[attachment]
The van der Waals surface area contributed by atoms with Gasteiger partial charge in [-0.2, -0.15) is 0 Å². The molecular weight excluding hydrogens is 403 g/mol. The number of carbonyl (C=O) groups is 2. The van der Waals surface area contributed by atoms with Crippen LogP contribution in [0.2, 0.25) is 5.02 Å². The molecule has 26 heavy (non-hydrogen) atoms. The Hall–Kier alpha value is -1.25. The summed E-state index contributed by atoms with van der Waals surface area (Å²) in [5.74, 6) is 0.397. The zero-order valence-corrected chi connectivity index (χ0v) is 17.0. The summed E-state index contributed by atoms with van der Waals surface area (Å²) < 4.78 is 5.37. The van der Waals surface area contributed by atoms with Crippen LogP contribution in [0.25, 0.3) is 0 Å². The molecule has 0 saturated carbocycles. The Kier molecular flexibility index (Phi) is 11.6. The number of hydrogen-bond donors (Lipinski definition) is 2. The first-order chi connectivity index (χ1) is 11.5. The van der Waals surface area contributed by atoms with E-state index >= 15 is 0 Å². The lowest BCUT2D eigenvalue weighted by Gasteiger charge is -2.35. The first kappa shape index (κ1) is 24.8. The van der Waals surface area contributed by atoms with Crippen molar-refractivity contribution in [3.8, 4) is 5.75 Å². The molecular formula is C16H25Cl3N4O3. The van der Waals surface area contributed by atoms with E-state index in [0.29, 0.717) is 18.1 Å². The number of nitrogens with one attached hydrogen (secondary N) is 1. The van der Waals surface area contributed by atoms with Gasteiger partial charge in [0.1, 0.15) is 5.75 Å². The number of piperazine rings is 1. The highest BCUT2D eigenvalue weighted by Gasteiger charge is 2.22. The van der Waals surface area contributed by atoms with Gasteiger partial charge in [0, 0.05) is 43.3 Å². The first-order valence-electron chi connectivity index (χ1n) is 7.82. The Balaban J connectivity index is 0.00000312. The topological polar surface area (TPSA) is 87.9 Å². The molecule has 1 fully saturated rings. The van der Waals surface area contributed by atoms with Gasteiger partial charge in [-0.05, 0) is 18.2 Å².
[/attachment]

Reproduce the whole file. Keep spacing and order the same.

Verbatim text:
The van der Waals surface area contributed by atoms with Gasteiger partial charge in [-0.2, -0.15) is 0 Å². The molecular weight excluding hydrogens is 403 g/mol. The number of carbonyl (C=O) groups is 2. The van der Waals surface area contributed by atoms with Crippen LogP contribution in [0.2, 0.25) is 5.02 Å². The molecule has 26 heavy (non-hydrogen) atoms. The Hall–Kier alpha value is -1.25. The summed E-state index contributed by atoms with van der Waals surface area (Å²) in [5.74, 6) is 0.397. The zero-order valence-corrected chi connectivity index (χ0v) is 17.0. The summed E-state index contributed by atoms with van der Waals surface area (Å²) < 4.78 is 5.37. The van der Waals surface area contributed by atoms with Crippen LogP contribution in [0.25, 0.3) is 0 Å². The molecule has 0 saturated carbocycles. The Kier molecular flexibility index (Phi) is 11.6. The number of hydrogen-bond donors (Lipinski definition) is 2. The first-order chi connectivity index (χ1) is 11.5. The van der Waals surface area contributed by atoms with E-state index >= 15 is 0 Å². The lowest BCUT2D eigenvalue weighted by Gasteiger charge is -2.35. The first kappa shape index (κ1) is 24.8. The van der Waals surface area contributed by atoms with Crippen molar-refractivity contribution in [3.8, 4) is 5.75 Å². The molecular formula is C16H25Cl3N4O3. The van der Waals surface area contributed by atoms with E-state index in [0.29, 0.717) is 18.1 Å². The number of nitrogens with one attached hydrogen (secondary N) is 1. The van der Waals surface area contributed by atoms with Gasteiger partial charge in [0.1, 0.15) is 5.75 Å². The number of piperazine rings is 1. The highest BCUT2D eigenvalue weighted by Gasteiger charge is 2.22. The van der Waals surface area contributed by atoms with Gasteiger partial charge in [0, 0.05) is 43.3 Å². The first-order valence-electron chi connectivity index (χ1n) is 7.82. The Balaban J connectivity index is 0.00000312. The topological polar surface area (TPSA) is 87.9 Å². The molecule has 1 fully saturated rings. The van der Waals surface area contributed by atoms with Gasteiger partial charge in [-0.05, 0) is 18.2 Å².